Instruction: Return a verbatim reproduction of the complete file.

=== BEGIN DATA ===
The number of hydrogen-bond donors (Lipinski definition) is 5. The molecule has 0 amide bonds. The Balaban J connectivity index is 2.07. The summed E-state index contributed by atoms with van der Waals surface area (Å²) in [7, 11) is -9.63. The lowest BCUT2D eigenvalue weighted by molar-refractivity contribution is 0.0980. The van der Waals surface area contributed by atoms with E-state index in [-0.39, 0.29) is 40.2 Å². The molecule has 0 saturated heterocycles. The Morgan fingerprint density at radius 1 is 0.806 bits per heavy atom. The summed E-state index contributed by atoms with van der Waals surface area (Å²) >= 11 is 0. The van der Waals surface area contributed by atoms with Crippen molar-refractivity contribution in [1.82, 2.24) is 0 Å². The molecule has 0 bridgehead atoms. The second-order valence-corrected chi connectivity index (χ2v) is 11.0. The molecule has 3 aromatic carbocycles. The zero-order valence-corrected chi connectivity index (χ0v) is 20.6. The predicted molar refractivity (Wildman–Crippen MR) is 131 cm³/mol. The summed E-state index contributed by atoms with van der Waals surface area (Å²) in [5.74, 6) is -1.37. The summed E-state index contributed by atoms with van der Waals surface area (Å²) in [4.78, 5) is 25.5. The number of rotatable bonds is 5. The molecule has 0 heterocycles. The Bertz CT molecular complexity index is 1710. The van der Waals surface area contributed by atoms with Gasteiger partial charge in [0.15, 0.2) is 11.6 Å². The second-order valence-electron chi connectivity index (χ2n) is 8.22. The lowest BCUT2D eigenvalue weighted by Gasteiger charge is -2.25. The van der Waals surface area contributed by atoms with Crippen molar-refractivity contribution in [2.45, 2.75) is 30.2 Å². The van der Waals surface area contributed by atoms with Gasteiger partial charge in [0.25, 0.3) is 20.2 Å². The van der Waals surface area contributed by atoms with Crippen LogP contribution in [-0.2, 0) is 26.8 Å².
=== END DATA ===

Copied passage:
The number of hydrogen-bond donors (Lipinski definition) is 5. The molecule has 0 amide bonds. The Balaban J connectivity index is 2.07. The summed E-state index contributed by atoms with van der Waals surface area (Å²) in [7, 11) is -9.63. The lowest BCUT2D eigenvalue weighted by molar-refractivity contribution is 0.0980. The van der Waals surface area contributed by atoms with E-state index in [-0.39, 0.29) is 40.2 Å². The molecule has 0 saturated heterocycles. The Morgan fingerprint density at radius 1 is 0.806 bits per heavy atom. The summed E-state index contributed by atoms with van der Waals surface area (Å²) >= 11 is 0. The van der Waals surface area contributed by atoms with Crippen molar-refractivity contribution in [1.82, 2.24) is 0 Å². The molecule has 0 bridgehead atoms. The second-order valence-corrected chi connectivity index (χ2v) is 11.0. The molecule has 3 aromatic carbocycles. The zero-order valence-corrected chi connectivity index (χ0v) is 20.6. The predicted molar refractivity (Wildman–Crippen MR) is 131 cm³/mol. The summed E-state index contributed by atoms with van der Waals surface area (Å²) in [5.74, 6) is -1.37. The summed E-state index contributed by atoms with van der Waals surface area (Å²) in [4.78, 5) is 25.5. The number of rotatable bonds is 5. The molecule has 0 heterocycles. The Bertz CT molecular complexity index is 1710. The van der Waals surface area contributed by atoms with Gasteiger partial charge in [0.15, 0.2) is 11.6 Å². The second-order valence-electron chi connectivity index (χ2n) is 8.22. The lowest BCUT2D eigenvalue weighted by Gasteiger charge is -2.25. The van der Waals surface area contributed by atoms with Crippen molar-refractivity contribution in [2.45, 2.75) is 30.2 Å². The van der Waals surface area contributed by atoms with Gasteiger partial charge in [0.25, 0.3) is 20.2 Å². The van der Waals surface area contributed by atoms with Crippen LogP contribution in [-0.2, 0) is 26.8 Å².